• I think you have just highlighted for me all my reservations about going on Wafarin rather than a NOAC - unless there are frequent and systematic monitoring how would anyone know what your average INR range is? An INR will only be, at best, a snapshot for that particular time when the blood was tested.

    There are going to be day by day and person to person variances in efficacy with any medications but I think my preference would always be for the NOACs and to date my GP and my consultants have always discussed openly with me med choices and have always included me in the decision making and supported my choices, thankfully.

  • I was on Wafarin for several years after my first ablation. I was tested twice a week, then every two weeks, and finally once a month for a couple of years. I never had a problem with it.

  • Pleased to know you have been able to discuss NOACs with a supportive GP.

    My GPs aim is to get me on 12 weeks testing - he says it states this in the NICE guidelines.

    If I was tested every 4 weeks then I would have to accept it.

    I will mention NOACs to Cardio again at the end of the month.

    Will keep you posted.

  • I am being treated for PAF and have had my first ablation in December. I have been prescribed Pradaxa 110 twice a day because of 2 brain haemorrhages and 2 TIA's. Previously I was taking aspirin, and then clopidogrel. I was prescribed Pradaxa when my AF went through the roof, and been on it since. Maybe my EP will change it when I next see him next month.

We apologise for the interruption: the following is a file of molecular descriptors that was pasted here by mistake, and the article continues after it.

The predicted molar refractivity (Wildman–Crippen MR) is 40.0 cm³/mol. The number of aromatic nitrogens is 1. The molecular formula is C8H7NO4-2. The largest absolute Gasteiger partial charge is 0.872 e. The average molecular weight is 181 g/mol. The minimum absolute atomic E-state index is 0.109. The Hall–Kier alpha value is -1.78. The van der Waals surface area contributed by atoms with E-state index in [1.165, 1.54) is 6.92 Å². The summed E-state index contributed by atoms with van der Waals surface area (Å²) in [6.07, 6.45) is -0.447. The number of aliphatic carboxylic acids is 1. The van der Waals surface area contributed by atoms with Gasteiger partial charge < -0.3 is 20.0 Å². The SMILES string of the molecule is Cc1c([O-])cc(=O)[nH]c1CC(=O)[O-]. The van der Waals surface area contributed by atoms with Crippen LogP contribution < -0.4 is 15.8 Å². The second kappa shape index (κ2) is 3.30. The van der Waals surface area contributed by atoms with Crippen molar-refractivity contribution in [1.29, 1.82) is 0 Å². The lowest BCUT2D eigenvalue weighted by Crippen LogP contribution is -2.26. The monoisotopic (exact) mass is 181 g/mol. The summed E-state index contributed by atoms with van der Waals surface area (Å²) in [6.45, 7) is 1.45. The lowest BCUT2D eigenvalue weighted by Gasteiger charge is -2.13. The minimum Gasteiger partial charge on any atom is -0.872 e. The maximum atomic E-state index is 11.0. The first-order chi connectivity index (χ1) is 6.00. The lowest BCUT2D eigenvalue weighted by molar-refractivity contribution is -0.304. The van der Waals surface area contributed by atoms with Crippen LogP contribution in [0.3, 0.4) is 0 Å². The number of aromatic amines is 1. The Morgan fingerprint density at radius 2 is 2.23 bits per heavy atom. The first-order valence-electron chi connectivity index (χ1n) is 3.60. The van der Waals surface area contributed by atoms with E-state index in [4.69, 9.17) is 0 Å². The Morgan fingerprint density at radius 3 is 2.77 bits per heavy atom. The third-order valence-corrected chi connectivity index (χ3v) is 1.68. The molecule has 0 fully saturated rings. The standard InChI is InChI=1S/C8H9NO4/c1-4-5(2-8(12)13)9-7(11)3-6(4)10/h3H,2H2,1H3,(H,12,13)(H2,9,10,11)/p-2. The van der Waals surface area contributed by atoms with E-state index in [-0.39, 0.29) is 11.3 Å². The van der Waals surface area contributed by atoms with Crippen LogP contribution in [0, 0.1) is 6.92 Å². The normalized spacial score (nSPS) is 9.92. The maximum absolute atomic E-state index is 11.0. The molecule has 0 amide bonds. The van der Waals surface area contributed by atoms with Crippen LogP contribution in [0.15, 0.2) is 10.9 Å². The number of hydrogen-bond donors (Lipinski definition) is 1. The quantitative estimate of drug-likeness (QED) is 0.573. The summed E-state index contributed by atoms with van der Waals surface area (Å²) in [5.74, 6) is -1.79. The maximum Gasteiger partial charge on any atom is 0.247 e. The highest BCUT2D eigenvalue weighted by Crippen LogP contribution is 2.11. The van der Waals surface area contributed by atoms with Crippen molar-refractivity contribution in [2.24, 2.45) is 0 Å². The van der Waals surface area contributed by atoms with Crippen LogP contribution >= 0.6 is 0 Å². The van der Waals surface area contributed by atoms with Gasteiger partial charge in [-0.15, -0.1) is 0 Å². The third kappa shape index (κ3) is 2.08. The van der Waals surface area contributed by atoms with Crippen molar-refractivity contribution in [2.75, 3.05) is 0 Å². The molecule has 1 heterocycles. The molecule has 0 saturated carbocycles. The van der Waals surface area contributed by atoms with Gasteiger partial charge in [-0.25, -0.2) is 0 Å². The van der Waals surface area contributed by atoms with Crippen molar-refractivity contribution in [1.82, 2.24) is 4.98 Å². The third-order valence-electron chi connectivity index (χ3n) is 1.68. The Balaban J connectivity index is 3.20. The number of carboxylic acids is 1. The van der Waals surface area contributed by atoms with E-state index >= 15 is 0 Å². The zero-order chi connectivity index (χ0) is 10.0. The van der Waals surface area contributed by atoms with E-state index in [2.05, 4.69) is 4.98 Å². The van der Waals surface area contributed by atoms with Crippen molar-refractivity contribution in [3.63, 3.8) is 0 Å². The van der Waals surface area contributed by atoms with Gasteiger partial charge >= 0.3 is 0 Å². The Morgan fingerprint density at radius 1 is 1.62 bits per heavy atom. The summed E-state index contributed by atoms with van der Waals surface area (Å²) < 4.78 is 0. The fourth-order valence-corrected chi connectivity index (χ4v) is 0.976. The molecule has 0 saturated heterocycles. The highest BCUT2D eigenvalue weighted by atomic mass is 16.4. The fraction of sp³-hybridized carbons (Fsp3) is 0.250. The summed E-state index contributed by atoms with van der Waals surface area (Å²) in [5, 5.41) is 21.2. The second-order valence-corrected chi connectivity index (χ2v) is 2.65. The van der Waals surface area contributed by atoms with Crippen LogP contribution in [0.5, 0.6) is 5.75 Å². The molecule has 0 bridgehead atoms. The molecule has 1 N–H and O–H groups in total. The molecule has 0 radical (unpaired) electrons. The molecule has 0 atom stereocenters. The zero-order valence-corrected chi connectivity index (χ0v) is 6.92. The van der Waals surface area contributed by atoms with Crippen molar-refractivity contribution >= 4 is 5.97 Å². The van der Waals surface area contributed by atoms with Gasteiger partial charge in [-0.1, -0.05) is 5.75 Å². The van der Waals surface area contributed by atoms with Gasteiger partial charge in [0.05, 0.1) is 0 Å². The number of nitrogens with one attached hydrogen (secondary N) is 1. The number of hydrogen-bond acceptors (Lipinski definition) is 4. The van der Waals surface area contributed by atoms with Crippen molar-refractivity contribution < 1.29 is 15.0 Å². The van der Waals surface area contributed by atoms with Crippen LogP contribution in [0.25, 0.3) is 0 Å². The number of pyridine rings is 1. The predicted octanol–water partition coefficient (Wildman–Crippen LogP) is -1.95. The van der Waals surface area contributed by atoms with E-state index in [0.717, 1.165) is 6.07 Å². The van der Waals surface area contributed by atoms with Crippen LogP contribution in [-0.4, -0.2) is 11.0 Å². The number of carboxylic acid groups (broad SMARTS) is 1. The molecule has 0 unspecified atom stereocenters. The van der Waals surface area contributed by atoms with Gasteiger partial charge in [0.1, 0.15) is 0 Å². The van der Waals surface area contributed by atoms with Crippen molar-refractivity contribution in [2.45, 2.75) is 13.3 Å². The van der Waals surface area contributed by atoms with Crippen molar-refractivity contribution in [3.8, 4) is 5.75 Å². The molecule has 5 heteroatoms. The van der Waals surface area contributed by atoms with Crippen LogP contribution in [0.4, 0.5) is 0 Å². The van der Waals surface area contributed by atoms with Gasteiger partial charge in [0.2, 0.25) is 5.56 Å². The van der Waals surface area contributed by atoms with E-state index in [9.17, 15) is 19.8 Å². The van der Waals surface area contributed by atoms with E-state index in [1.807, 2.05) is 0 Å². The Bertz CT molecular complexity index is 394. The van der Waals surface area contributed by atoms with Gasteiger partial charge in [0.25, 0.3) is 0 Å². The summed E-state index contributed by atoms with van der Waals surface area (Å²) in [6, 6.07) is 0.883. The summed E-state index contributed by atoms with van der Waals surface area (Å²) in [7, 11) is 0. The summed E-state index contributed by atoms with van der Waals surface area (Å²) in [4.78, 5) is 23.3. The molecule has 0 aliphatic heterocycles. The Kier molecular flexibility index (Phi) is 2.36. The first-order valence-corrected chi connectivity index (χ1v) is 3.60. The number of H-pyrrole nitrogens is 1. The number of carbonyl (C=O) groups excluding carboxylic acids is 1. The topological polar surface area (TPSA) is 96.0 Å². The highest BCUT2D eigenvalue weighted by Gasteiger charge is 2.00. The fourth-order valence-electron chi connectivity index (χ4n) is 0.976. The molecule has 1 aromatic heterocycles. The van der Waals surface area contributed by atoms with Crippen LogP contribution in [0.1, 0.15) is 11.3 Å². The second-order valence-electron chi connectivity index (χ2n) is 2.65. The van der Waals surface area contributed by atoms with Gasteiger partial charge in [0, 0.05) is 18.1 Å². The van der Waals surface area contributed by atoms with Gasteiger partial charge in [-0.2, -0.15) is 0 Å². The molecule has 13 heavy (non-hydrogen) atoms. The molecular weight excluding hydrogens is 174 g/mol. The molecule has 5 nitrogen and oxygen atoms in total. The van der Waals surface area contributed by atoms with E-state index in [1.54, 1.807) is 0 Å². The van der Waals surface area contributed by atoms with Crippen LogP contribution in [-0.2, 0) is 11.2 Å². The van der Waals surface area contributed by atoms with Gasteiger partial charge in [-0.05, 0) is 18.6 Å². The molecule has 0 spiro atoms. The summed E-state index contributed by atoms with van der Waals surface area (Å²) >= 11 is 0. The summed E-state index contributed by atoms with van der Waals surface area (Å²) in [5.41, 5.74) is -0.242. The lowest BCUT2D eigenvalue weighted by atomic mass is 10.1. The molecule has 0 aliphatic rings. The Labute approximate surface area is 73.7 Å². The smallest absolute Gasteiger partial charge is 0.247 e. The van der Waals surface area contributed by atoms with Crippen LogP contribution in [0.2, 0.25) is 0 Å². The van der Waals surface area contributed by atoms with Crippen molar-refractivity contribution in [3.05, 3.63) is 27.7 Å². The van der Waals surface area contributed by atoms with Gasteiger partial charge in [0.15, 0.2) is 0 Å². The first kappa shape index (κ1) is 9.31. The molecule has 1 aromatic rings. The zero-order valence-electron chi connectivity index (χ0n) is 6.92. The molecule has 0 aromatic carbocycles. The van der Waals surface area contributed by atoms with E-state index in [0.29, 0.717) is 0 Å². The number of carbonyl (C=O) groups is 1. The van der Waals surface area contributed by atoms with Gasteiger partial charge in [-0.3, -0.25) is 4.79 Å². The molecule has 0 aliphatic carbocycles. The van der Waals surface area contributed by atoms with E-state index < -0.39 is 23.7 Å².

• I had my ablation 18 months ago. I didn't have any sort of stress test, thank goodness.

    I use 100 flecainide as a pill-in-the-pocket. That would certainly be worth trying. It needs to be prescribed, initially, by a Cardiologist/EP.- or perhaps your GP can contact them to OK it.

    Best wishes.

  • Sorry to hear it. As Bob said, it is always not far from our minds that the next heartbeats could be an arrhythmia. Well, the good news is that if you've been doing everything you can to be heart healthy with diet and exercise since the last ablation, then hopefully this bump in the road will be easier to address. Thinking good thoughts for you! Keep us posted.

  • I had ablation 2013 and no stress tests, chemical or otherwise

  • Oh, I will be having a whole bunch of tests. To start an Echo cardiogram and the stress test possibly a heart cath. cat scan and MRI I had all this before so it's likely I will again.Just before my ablation I had another MRI which lasted several hours so they couds watch and map my circulatory system .

  • Do you live in the US by any chance? I have never heard of any of this!

  • Oh, yes you are!

  • Interesting that they will spend money on very expensive testing (not all of which may be necessary?) but won't offer you NOAC.

  • Did you not take any meds before? Was ablation the only thing on offer?

  • I should be a little more explicit. Before my ablation I had a cardio version which was successful for a time, Drugs , I don't remember what they were didn't work. I had to wait 6 mo. for the ablation and was on a blood thinner at the time, The test I have to have are standard over here, they are to insure there is nothing else going on. I'm sure money has something to do with it, but then I;m a cynic. The Dr, I see is an Electrocardiologist and I go to T he University of Michigan HospitalThey seen to set the standard over here.No ,matter how you look at it, it is an ordeal to be gotten through, but well worth it if it;s successful.